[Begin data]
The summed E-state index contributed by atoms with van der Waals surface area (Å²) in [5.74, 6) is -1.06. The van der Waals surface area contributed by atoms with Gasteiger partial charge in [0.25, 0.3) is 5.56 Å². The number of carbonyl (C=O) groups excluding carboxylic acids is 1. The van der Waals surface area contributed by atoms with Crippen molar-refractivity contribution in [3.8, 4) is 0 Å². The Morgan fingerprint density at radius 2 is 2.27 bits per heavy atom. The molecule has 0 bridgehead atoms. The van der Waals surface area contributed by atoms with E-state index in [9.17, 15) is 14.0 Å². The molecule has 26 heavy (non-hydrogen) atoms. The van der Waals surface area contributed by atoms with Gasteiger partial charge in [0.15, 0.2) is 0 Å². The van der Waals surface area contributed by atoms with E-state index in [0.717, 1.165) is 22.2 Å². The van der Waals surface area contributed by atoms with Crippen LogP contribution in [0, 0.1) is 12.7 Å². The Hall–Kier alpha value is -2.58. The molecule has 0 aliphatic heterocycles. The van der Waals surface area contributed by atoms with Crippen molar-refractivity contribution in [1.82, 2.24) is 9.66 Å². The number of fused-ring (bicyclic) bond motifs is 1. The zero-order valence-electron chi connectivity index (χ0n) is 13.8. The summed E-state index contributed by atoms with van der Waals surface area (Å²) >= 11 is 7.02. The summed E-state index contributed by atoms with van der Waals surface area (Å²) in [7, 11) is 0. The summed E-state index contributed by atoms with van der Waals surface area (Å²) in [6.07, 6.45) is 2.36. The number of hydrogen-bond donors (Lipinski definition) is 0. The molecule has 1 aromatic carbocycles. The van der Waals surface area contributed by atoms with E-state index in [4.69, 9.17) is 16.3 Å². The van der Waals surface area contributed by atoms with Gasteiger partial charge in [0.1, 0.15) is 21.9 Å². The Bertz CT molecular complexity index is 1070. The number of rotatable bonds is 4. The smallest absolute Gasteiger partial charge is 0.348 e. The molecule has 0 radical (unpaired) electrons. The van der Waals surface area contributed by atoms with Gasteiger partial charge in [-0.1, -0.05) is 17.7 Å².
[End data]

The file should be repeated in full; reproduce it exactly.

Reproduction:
The summed E-state index contributed by atoms with van der Waals surface area (Å²) in [5.74, 6) is -1.06. The van der Waals surface area contributed by atoms with Gasteiger partial charge in [0.25, 0.3) is 5.56 Å². The number of carbonyl (C=O) groups excluding carboxylic acids is 1. The van der Waals surface area contributed by atoms with Crippen molar-refractivity contribution in [3.8, 4) is 0 Å². The Morgan fingerprint density at radius 2 is 2.27 bits per heavy atom. The molecule has 0 bridgehead atoms. The van der Waals surface area contributed by atoms with E-state index in [9.17, 15) is 14.0 Å². The molecule has 26 heavy (non-hydrogen) atoms. The van der Waals surface area contributed by atoms with Gasteiger partial charge in [0.15, 0.2) is 0 Å². The van der Waals surface area contributed by atoms with E-state index in [0.717, 1.165) is 22.2 Å². The van der Waals surface area contributed by atoms with Crippen LogP contribution in [0, 0.1) is 12.7 Å². The Hall–Kier alpha value is -2.58. The molecule has 0 aliphatic heterocycles. The van der Waals surface area contributed by atoms with Crippen molar-refractivity contribution in [1.82, 2.24) is 9.66 Å². The number of fused-ring (bicyclic) bond motifs is 1. The zero-order valence-electron chi connectivity index (χ0n) is 13.8. The summed E-state index contributed by atoms with van der Waals surface area (Å²) >= 11 is 7.02. The summed E-state index contributed by atoms with van der Waals surface area (Å²) in [7, 11) is 0. The summed E-state index contributed by atoms with van der Waals surface area (Å²) in [6.07, 6.45) is 2.36. The number of hydrogen-bond donors (Lipinski definition) is 0. The molecule has 1 aromatic carbocycles. The van der Waals surface area contributed by atoms with E-state index in [4.69, 9.17) is 16.3 Å². The van der Waals surface area contributed by atoms with Gasteiger partial charge in [0.1, 0.15) is 21.9 Å². The Bertz CT molecular complexity index is 1070. The number of rotatable bonds is 4. The smallest absolute Gasteiger partial charge is 0.348 e. The molecule has 0 radical (unpaired) electrons. The van der Waals surface area contributed by atoms with Gasteiger partial charge in [-0.1, -0.05) is 17.7 Å².